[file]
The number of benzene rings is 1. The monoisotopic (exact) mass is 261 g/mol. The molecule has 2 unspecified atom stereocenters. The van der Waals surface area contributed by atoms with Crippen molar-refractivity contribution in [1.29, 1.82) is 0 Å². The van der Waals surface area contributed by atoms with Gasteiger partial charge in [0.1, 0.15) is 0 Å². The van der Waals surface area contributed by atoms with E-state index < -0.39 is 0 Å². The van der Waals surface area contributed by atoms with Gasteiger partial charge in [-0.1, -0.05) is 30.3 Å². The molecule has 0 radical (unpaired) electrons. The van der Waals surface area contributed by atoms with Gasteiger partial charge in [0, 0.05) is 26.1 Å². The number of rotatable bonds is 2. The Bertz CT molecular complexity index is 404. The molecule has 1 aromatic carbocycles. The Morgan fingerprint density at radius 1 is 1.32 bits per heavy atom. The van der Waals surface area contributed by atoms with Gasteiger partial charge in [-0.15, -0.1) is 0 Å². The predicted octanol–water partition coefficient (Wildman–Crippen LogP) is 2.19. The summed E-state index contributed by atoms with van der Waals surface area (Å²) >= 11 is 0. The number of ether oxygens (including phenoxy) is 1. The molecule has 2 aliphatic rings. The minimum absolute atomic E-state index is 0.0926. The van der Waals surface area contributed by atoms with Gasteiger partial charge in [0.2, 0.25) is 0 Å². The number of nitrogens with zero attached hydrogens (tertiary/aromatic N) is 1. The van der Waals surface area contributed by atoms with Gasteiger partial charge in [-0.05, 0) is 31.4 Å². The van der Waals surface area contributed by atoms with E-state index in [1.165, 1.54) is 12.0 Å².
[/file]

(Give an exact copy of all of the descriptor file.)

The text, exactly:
The number of benzene rings is 1. The monoisotopic (exact) mass is 261 g/mol. The molecule has 2 unspecified atom stereocenters. The van der Waals surface area contributed by atoms with Crippen molar-refractivity contribution in [1.29, 1.82) is 0 Å². The van der Waals surface area contributed by atoms with Gasteiger partial charge in [0.1, 0.15) is 0 Å². The van der Waals surface area contributed by atoms with E-state index < -0.39 is 0 Å². The van der Waals surface area contributed by atoms with Gasteiger partial charge in [-0.1, -0.05) is 30.3 Å². The molecule has 0 radical (unpaired) electrons. The van der Waals surface area contributed by atoms with Gasteiger partial charge in [0, 0.05) is 26.1 Å². The number of rotatable bonds is 2. The Bertz CT molecular complexity index is 404. The molecule has 1 aromatic carbocycles. The Morgan fingerprint density at radius 1 is 1.32 bits per heavy atom. The van der Waals surface area contributed by atoms with Gasteiger partial charge in [-0.15, -0.1) is 0 Å². The predicted octanol–water partition coefficient (Wildman–Crippen LogP) is 2.19. The summed E-state index contributed by atoms with van der Waals surface area (Å²) >= 11 is 0. The number of ether oxygens (including phenoxy) is 1. The molecule has 2 aliphatic rings. The minimum absolute atomic E-state index is 0.0926. The van der Waals surface area contributed by atoms with Gasteiger partial charge in [0.2, 0.25) is 0 Å². The number of nitrogens with zero attached hydrogens (tertiary/aromatic N) is 1. The van der Waals surface area contributed by atoms with Gasteiger partial charge in [-0.05, 0) is 31.4 Å². The van der Waals surface area contributed by atoms with E-state index in [1.165, 1.54) is 12.0 Å².